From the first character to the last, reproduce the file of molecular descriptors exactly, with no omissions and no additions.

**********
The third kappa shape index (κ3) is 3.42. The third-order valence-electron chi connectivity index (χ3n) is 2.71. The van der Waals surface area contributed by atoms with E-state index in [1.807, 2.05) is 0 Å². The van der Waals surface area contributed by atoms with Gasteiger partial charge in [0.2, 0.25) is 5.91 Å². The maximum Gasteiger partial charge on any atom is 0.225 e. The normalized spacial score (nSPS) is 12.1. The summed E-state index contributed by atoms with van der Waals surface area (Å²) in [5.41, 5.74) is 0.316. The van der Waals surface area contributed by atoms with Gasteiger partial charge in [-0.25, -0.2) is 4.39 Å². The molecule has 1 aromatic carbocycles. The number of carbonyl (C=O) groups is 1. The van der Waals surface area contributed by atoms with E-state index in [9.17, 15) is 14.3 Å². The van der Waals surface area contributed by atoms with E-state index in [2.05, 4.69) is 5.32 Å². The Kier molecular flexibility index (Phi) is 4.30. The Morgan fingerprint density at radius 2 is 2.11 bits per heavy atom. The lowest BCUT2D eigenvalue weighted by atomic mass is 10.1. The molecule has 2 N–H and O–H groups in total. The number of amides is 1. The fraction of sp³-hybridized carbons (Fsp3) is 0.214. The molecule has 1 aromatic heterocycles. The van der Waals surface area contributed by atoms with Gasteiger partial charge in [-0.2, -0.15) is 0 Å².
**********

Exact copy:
The third kappa shape index (κ3) is 3.42. The third-order valence-electron chi connectivity index (χ3n) is 2.71. The van der Waals surface area contributed by atoms with E-state index in [1.807, 2.05) is 0 Å². The van der Waals surface area contributed by atoms with Gasteiger partial charge in [0.2, 0.25) is 5.91 Å². The maximum Gasteiger partial charge on any atom is 0.225 e. The normalized spacial score (nSPS) is 12.1. The summed E-state index contributed by atoms with van der Waals surface area (Å²) in [5.41, 5.74) is 0.316. The van der Waals surface area contributed by atoms with Gasteiger partial charge in [-0.25, -0.2) is 4.39 Å². The molecule has 1 aromatic carbocycles. The number of carbonyl (C=O) groups is 1. The van der Waals surface area contributed by atoms with E-state index in [9.17, 15) is 14.3 Å². The van der Waals surface area contributed by atoms with E-state index in [2.05, 4.69) is 5.32 Å². The Kier molecular flexibility index (Phi) is 4.30. The Morgan fingerprint density at radius 2 is 2.11 bits per heavy atom. The lowest BCUT2D eigenvalue weighted by atomic mass is 10.1. The molecule has 2 N–H and O–H groups in total. The number of amides is 1. The fraction of sp³-hybridized carbons (Fsp3) is 0.214. The molecule has 1 aromatic heterocycles. The van der Waals surface area contributed by atoms with Gasteiger partial charge in [-0.2, -0.15) is 0 Å².